Every good horror movie will make the viewer feel something deeply. If you can grab the viewer, and pull their emotions in, you’re going to have a good movie. Better yet, if you can not only pull my emotions in, but also have me looking within myself, you will have a great movie. This is exactly what Kasra Farahani’s Tilt does. This is the kind of horror/thriller movie where the villain seems familiar, and perhaps you see a little of your self in him. Tilt invokes the possibility of what could happen in one’s life if they don’t learn how to control their lives.
Synopsis For Tilt
Joanne has a good job as a nurse and is pregnant with their first child. Joseph is hard at work on a documentary. Life in their little urban house is cozy. But something is off – Joe doesn’t seem excited about the baby. He watches over Joanne as she sleeps. An injury he causes her might not have been an accident. Work on his film – a rambling indictment of American capitalism – is becoming increasingly untethered.
Late at night, Joseph prowls the streets of Los Angeles, deliberately seeking out danger. As he struggles to maintain the routines of his domestic life, his mask begins to slip. Encounters with random strangers have an undercurrent of menace. Joanne is worried about Joseph, but not as worried as she should be…
Throughout the movie, you follow the main character as he slowly loses control of his life. Joseph has a wife, a child on the way, and is trying to make an award-winning documentary. All these things combined begin to take its toll on Joseph. You learn throughout the movie that Joseph has always had struggles with control. A scene at the very end of the movie sheds light on his struggles with control.
What makes Tilt really craw under your skin, is that anyone in the right circumstances could end up doing what Joseph did. How many true crime documentaries have you seen someone who lost control of their lives, and ended up murdering someone? It happens quite often, and Tilt is very realistic in that sense. At times it’s very unnerving to watch.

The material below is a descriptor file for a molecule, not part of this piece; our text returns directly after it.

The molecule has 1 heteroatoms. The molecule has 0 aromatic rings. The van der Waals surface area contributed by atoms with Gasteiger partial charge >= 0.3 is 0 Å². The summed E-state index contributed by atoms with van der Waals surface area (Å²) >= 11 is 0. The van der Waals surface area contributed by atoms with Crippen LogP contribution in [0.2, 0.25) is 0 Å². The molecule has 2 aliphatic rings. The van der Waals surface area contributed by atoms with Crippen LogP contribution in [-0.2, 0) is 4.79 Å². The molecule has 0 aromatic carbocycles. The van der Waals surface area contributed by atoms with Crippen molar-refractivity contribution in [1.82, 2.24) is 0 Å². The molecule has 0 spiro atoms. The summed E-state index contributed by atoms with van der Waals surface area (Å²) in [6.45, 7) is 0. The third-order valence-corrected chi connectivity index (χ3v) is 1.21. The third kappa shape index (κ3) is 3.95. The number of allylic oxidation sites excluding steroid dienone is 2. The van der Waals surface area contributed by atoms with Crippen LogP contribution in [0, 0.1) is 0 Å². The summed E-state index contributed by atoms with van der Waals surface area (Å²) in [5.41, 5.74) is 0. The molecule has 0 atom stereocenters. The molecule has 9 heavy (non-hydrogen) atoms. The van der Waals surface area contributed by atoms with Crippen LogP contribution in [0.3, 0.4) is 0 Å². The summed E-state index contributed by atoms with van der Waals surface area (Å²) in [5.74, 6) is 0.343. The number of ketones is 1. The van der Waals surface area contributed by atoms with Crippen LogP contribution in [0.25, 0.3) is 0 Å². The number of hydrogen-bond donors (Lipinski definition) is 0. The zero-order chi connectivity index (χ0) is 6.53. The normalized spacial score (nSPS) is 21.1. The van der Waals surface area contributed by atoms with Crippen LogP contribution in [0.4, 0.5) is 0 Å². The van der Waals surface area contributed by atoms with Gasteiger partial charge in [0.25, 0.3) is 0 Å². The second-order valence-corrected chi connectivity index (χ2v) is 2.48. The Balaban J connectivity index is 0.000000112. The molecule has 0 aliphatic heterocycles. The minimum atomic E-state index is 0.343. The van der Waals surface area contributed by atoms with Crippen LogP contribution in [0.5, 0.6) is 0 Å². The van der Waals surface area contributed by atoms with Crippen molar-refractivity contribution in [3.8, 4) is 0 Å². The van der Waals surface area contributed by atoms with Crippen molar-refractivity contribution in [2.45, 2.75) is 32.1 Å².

This is what I love about Tilt. I love when a movie can get me questioning myself, and having deep feelings from seeing the film. Tilt is the kind of movie to watch with friends and then have a deep discussion about the film.
Tilt stars Joseph Cross, Alexia Rasmussen, Jessy Hodges, C.S. Lee, Shelley Mitchell, Jade Sealey, Kelvin Yu, and Junes Zahdi. Cross and Rasmussen really shine in the film as Joseph and Joanne Burns. These two have to carry most of the film, and they both did a tremendous job.
Kasra Farahani does an excellent job of directing the film. The look of the film is very polished, and beautiful. Farahani at times is very artistic in his scenes and gives Tilt a stylistic look. I look forward to seeing any movie he does in the future.
The only problem I found in the film, is that unfortunately most of the plot is centered around mystery. As you watch Tilt, your never quite sure why Joseph is acting the way he does, especially at the beginning of the film. The film gives you very few answers until the very last scene of the film. As you watch the movie, you feel like your waiting for an hour and a half for answers.
Tilt is a great film that left me thinking about the film days after watching it. It’s not very often, that a film leaves me feeling this way, but I feel this is what true cinema should do. When a movie can accomplish this, they have done their job very well as directors and storytellers. It is now available through digital platforms!